It gets worse. A 2018 report from Military Watch Magazine reported the ships “suffered from poorly functioning weapons, stalling engines, and an underperformance in their stealth capabilities, among other shortcomings.” Sebastian Roblin, a military expert writing in the magazine National Interest in 2021 called the Zumwalts an “ambitious but failed ship concept.”

In sum, the destroyers lacked vital features of the old destroyers it was designed to replace: anti-ship missiles, anti-submarine torpedoes, and air defense missiles. The destroyer of the future had no functioning firepower, no means of protecting itself from attack from under the sea, on the sea or from the air. The final blow came when the Navy admitted in Congressional testimony that the Zumwalts had also never had a clear mission.

In the “new” versus “old” Navy scenario, research underscores the need for smart changes. These forward looking concepts are part of the Navy’s attempt to deal with the rapidly changing technologies now available that already make questionable the viability of traditional surface ships like the planned fleet of ten or more Ford-class aircraft carriers that have taken 25 years to develop at a cost of more than $13 billion each. Only two of those carriers currently exist and only one of them is operational and mission capable.

The final bad news came recently in Senate Armed Services testimony by the Acting Chief of Naval Operations Admiral Lisa Franchetti. Admiral Franchetti testified that the Navy has missed its annual recruitment targets by 7,000 recruits. (The Navy had internal projections that had the shortfall at 13,000 recruits.)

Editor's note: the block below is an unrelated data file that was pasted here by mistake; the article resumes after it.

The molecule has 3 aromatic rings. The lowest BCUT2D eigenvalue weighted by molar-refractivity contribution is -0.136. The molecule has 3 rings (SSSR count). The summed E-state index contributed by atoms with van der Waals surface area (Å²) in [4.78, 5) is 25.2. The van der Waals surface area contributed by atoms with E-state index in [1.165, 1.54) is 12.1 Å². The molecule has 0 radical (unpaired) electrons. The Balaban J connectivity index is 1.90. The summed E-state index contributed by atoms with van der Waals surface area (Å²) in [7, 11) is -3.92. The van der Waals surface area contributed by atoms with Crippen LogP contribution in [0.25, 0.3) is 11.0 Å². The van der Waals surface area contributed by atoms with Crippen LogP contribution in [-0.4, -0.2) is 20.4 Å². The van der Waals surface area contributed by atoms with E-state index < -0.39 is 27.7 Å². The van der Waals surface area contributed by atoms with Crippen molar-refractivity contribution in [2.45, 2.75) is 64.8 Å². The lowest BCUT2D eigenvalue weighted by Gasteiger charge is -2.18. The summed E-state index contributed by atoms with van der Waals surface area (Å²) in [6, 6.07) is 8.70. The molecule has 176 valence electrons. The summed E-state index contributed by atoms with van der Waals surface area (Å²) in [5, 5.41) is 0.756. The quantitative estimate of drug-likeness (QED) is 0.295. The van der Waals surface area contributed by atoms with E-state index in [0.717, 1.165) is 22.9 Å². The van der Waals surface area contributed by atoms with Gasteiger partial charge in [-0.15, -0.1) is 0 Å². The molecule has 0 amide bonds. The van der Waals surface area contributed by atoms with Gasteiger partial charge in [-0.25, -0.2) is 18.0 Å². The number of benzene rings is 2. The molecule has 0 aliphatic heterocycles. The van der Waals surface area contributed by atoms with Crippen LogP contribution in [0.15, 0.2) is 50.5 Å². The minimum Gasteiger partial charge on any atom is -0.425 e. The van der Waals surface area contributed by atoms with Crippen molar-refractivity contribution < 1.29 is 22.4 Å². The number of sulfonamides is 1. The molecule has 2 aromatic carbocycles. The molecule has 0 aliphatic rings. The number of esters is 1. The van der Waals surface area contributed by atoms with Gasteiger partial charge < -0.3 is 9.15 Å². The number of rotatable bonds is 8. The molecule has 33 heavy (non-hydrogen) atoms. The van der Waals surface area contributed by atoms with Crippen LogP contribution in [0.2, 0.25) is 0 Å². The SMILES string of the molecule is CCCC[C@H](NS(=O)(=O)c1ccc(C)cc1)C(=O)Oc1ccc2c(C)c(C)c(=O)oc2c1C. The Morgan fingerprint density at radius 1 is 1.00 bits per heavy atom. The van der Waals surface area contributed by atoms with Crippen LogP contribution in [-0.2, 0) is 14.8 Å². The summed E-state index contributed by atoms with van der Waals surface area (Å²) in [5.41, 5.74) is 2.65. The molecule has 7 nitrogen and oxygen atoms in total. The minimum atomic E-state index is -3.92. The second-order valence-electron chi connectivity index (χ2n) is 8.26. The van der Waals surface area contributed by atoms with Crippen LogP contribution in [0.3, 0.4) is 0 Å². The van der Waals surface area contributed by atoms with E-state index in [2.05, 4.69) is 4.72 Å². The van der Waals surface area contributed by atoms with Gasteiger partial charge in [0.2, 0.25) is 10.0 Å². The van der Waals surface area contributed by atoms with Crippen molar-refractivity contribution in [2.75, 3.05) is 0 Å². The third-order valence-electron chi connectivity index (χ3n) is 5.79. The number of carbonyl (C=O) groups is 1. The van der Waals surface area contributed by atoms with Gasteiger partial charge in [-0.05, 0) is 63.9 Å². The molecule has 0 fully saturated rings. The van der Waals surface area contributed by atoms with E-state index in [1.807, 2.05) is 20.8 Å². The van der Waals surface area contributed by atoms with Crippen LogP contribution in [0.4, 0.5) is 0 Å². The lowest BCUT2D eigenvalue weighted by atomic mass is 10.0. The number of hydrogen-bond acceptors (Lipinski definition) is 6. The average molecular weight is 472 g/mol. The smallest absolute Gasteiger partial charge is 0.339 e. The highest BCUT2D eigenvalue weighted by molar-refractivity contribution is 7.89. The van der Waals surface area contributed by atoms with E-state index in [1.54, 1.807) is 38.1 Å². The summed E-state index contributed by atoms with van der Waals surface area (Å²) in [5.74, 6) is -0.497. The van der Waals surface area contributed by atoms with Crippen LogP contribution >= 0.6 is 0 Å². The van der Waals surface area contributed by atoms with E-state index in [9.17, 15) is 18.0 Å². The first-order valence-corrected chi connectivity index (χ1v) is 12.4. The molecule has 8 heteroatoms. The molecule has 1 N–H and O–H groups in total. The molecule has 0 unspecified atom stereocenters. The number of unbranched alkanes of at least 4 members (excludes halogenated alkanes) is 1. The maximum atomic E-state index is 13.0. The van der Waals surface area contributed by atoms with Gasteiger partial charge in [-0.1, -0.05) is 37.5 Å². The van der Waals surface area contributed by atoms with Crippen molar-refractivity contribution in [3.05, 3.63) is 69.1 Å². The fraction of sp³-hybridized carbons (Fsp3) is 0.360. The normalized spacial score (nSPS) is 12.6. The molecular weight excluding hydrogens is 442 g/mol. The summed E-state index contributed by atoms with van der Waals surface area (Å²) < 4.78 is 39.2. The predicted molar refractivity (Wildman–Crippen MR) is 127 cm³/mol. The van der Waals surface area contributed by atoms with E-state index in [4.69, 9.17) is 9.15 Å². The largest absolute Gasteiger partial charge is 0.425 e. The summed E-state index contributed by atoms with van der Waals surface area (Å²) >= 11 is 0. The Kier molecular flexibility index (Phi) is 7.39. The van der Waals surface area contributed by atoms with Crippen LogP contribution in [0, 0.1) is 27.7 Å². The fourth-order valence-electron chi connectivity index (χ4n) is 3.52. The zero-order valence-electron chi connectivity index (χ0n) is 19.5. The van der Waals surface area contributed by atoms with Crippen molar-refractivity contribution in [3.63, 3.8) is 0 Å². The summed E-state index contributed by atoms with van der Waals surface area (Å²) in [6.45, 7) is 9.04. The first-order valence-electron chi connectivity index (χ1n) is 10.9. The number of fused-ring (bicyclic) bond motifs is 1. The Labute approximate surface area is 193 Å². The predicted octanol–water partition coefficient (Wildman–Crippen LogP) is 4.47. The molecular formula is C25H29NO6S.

Only 23 percent of Americans 17-24 meet Navy recruitment standards. The problems include criminal records, low test scores, fitness and health issues. Even $35,000 signing bonuses have not helped.

One high- ranking Navy officer lamented that he did not see a “modern” US Navy emerging for at least a generation.

Peter Herford
Peter Herford
The Seattle-based author has many years of experience in national broadcast news, including years teaching journalism in mainland China.


  1. Not to mention that the Navy did away with all of the repair ship (except 2 in Guam). They were floating shipyards that could literally fix anything. And they were manned with sailors.

  2. I’ve always thought of our Navy as being the only true Blue Water Navy in the world with it’s ability to project missions globally and keep the oceans open for trade. And another little known part of the US Navy is the wonderful role the two Hospital Ships USNS Mercy, and USNS, Comfort play with humanitarian missions. Blind people in 3rd World Countries walk on in the morning and then walk off in the evening as seeing people once again. Children with cleft lips and palates who would face a terrible life of oppressive stigma are made whole.

    But those are just two in a long list of good things our Navy does:

    Disaster relief, Rescues at Sea, Refugee Assistance, Emergency Medical Assistance, and Nation-building Activities.

    Who’s Navy was it that delivered 19 million pounds of cargo, deployed 17 ships, 48 helicopters, and 12 fixed-wing aircraft, in addition to 10,000 Sailors and Marines in Haiti when a devastating earthquake hit in January of 2010?

    Regardless of all the wrong things happening with our Navy, I believe that it’s long history shows that those things will most likely work themselves out and that it will continue to reach out across the globe to do good things and continue to be a true Blue Water Navy.

  3. The ongoing Ukraine war should be or have been a wake up call to the vulnerability of surface warfare ships and fleets. Small, inexpensive, unmanned aerial and now being developed, undersea drone weaponry are bringing a new, and potentially unrealized and unstudied class of risk to the operations of traditional surface fleets.